Nearly 71% of Egyptians described their family income as insufficient for their needs and expenses, while 24% stated that their income does cover their needs, and only 3% said that they are able to save from their income, according to a survey conducted by The Egyptian Centre for Public Opinion Research (Baseera).
Egypt adopted an economic reform programme, which included floating the pound in November 2016, to control foreign exchange shortages that crippled trade and hindered investment. The move unleashed foreign investment into Egyptian treasury bills and bonds. However, the pound lost more than half of its value, which, in addition to the reduction of fuel and electricity subsidies, led to soaring inflation in a country where more than half the 95 million residents live at or near the poverty line.
According to a study conducted by the Egyptian Centre for Economic Studies (ECES), economic reforms increased the number of Egyptians who fall below the poverty line by 1.3 million, due to the fact that the minimum income for a family to be above the poverty line rose to EGP 4,820 from EGP 2,410 following the floatation.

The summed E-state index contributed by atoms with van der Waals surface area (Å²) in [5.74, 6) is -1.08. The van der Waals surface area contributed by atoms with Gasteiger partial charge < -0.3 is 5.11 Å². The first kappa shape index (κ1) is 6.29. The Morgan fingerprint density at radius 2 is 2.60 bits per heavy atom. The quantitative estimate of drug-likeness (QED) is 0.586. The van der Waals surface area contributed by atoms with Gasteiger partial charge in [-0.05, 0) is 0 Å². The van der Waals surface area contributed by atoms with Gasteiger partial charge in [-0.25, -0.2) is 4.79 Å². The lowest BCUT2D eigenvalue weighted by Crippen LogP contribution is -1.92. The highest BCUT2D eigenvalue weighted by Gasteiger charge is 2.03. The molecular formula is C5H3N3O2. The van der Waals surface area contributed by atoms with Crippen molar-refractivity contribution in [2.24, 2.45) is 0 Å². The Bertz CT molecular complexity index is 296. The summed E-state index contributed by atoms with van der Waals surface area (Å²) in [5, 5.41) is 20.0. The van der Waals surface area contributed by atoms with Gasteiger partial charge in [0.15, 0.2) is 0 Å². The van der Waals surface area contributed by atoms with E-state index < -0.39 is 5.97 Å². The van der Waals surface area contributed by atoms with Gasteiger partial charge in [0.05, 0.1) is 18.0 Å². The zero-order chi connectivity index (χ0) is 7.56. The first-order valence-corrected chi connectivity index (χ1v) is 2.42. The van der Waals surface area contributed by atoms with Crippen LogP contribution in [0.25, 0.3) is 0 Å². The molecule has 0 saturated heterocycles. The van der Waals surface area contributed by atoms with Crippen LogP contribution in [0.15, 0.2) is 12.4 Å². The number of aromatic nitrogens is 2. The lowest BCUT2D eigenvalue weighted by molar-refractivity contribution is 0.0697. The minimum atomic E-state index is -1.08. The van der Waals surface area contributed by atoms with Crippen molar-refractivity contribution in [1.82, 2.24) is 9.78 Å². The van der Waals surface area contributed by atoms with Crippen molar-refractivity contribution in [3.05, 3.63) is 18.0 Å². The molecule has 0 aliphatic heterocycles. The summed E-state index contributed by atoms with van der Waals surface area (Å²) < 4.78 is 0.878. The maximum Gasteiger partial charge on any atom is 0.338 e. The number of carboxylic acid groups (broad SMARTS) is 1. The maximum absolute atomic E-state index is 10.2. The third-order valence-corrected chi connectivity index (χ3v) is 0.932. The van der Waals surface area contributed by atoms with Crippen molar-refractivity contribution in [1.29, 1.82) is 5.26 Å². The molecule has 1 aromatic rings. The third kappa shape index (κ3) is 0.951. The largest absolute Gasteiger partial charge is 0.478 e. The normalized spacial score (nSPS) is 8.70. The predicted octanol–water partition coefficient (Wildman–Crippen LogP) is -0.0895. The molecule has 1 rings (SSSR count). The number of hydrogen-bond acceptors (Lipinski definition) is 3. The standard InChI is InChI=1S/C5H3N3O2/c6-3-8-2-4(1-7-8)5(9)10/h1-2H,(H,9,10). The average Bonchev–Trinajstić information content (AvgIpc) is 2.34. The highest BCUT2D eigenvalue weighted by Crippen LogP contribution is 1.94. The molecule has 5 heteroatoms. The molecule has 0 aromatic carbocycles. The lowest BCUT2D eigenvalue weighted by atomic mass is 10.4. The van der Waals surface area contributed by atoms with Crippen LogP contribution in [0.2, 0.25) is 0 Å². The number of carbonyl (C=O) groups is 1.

On the other hand, only 7% of the population is covered by social solidarity programmes such as “Takaful” and “Karama”.
Currently, the Egyptian unemployment rate registers at around 11.9% of the total workforce or around 3.5l3 million unemployed Egyptians, according to official figures announced by the Central Agency for Public Mobilisation and Statistics (CAPMAS) in November.
Consequently, there was a draft law proposed in the parliament and approved by parliament’s suggestions and complaints committee, which suggested the formation of a sovereign wealth fund to support unemployed youth, and to disburse a monthly unemployment benefit of EGP1,200 for unemployed youth for a maximum of three years.
However, the Finance Ministry announced on Friday that the ministry does not have the funds required to finance such a fund. Deputy Minister of Finance for Social Insurance and Pensions Mohamed Moeit stressed that any proposed law that would increase financial burdens on the state should be accompanied by suggested funding sources in accordance with the constitution.